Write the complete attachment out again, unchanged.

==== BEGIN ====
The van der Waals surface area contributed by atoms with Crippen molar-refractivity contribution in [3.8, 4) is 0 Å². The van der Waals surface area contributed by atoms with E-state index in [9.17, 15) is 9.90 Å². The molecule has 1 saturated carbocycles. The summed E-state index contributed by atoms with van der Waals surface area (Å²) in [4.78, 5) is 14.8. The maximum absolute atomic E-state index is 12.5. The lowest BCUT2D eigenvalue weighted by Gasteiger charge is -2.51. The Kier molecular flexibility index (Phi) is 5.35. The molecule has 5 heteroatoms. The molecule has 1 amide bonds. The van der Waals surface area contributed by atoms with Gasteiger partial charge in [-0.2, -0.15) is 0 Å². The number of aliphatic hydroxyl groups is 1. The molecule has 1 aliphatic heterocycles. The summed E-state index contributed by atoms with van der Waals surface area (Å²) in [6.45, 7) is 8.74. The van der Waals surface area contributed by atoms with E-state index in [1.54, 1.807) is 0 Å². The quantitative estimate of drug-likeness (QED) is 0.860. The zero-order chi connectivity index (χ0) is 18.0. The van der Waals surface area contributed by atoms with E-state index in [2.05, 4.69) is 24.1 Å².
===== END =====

The van der Waals surface area contributed by atoms with Crippen molar-refractivity contribution in [3.8, 4) is 0 Å². The van der Waals surface area contributed by atoms with E-state index in [9.17, 15) is 9.90 Å². The molecule has 1 saturated carbocycles. The summed E-state index contributed by atoms with van der Waals surface area (Å²) in [4.78, 5) is 14.8. The maximum absolute atomic E-state index is 12.5. The lowest BCUT2D eigenvalue weighted by Gasteiger charge is -2.51. The Kier molecular flexibility index (Phi) is 5.35. The molecule has 5 heteroatoms. The molecule has 1 amide bonds. The van der Waals surface area contributed by atoms with Gasteiger partial charge in [-0.2, -0.15) is 0 Å². The number of aliphatic hydroxyl groups is 1. The molecule has 1 aliphatic heterocycles. The summed E-state index contributed by atoms with van der Waals surface area (Å²) in [6.45, 7) is 8.74. The van der Waals surface area contributed by atoms with E-state index in [1.54, 1.807) is 0 Å². The quantitative estimate of drug-likeness (QED) is 0.860. The zero-order chi connectivity index (χ0) is 18.0. The van der Waals surface area contributed by atoms with E-state index in [2.05, 4.69) is 24.1 Å².